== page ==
On December 20th, the casting was announced for the play "Harry Potter and the Cursed Child", which premieres this summer in London. The Cursed Child is based on a new original story by J.K. Rowling herself. Though the story has not yet been released to the public, the play's script will be published in book form on July 31st- a date which Potter fans will recognize as the birthday of both Harry Potter and his creator. will continue the story of the Golden Trio as adults, focusing on the middle child of the Boy Who Lived- Albus Severus Potter, whom we met briefly in the Deathly Hallows epilogue.
While J.K. Rowling did not write the script for the play, this has in no way detracted from the enthusiasm regarding this new insight to an entire generation of Potters which was only touched on in the series' final chapter. Many fans are treating "The Cursed Child" as the equivalent to the long-hoped for eighth Potter novel.
There is, however, one thing that has caused some stir in the Potter fandom.
Hermione Granger. She is the brightest witch of her age, a muggleborn with frizzy hair and large front teeth (despite both her parents' being dentists). The most practical of the Trio, she's saved their lives on countless occasions through her quick thinking, magical prowess, and tendency to memorize her school course books. And she looks like this:
Fans have been "race-bending" Harry Potter characters- with Hermione being the most popular choice- for years, and the casting of a black woman to play the older Hermione in the Cursed Child was the realization of something many fans had only dreamed of. Although people who create fan art or write fan fiction often face criticism for changing the race or sexuality of their borrowed characters- something that is done quite frequently, as there is rarely enough canon representation of POC and LGBT+ characters- any claims that Hermione Granger can only be interpreted as white were shut down by JK Rowling herself with this tweet:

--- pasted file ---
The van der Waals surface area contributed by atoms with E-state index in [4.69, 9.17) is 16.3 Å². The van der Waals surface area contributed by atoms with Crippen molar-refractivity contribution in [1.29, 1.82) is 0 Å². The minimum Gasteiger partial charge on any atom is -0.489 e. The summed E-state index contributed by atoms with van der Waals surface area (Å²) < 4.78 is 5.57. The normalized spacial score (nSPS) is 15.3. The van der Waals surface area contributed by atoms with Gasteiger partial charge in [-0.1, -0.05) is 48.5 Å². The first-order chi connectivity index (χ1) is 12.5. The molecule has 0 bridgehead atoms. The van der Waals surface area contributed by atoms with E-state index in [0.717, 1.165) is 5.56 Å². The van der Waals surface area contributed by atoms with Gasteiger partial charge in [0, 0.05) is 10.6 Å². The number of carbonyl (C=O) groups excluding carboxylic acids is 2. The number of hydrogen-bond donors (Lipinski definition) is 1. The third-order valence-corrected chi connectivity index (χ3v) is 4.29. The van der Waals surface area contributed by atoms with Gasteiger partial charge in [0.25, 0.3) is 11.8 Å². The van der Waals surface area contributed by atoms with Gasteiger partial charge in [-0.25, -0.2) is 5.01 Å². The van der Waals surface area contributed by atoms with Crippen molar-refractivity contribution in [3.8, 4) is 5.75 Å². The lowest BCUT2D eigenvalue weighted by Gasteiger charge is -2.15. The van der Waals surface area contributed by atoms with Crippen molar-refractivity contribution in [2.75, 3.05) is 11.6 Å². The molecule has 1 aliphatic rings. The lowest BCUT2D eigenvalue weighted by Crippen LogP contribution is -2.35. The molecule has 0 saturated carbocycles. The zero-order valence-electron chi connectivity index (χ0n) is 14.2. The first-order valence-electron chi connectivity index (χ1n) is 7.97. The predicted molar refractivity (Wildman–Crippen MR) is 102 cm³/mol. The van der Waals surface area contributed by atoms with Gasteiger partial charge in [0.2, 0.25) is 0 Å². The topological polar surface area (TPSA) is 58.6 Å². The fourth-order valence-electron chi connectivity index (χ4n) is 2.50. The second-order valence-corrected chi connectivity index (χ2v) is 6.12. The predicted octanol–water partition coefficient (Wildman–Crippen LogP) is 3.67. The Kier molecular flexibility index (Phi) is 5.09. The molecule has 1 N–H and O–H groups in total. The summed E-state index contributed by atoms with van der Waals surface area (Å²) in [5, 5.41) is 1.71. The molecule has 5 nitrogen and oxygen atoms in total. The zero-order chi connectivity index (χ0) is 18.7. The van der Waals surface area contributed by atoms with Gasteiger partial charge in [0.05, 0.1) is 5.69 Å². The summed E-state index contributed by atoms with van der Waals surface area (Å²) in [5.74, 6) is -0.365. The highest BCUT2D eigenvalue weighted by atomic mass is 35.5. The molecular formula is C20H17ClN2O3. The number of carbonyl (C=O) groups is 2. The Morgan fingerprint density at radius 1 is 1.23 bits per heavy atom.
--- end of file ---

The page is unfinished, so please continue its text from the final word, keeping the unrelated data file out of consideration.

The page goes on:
Many people who call themselves fans of the franchise (who also, apparently, don't understand how movie adaptations work) seem to be in support of the Cursed Child casting, but are using this as an opportunity to attack the author, "calling out" Rowling for not casting a black actress to play Hermione in the films. They claim that the author is only taking advantage of this opportunity to make herself look better, since the casting of Emma Watson in the Warner Brothers films "proves" that JKR visualizes Hermione as white. Others have taken a different side to the issue, arguing that Hermione should not be black at all, because previous casting directors and book illustrators have not interpreted her that way. While it is clear that the artistic vision of the directors of Harry Potter and the Sorcerer's Stone included Emma Watson as Hermione, in the books themselves there is very little racial description of Hermione- or most of the other characters. In fact, one of the rare moments in which the skin tone of a character is mentioned is in the Prisoner of Azkaban, when Harry spots Ron and Hermione in Diagon Alley, and describes the former as looking "very freckled", and the latter as "very brown". Interesting.
In any case, whether Hermione is canonically white, black, or if this was intentionally left to reader interpretation, has no bearing on the cast for Cursed Child. As with the films, Rowling did not make the casting decisions. Emma Watson may have been the artistic vision the directors on Potter had for Hermione- Noma Demezweni is another, that of a different directing team, for a different adaptation. The great thing about books is, they are open for interpretation. And when there is no direct textual evidence to support either white or black Hermione- and when the author supports both- nobody really has a right to judge either.
-From the restaurant at the end of the universe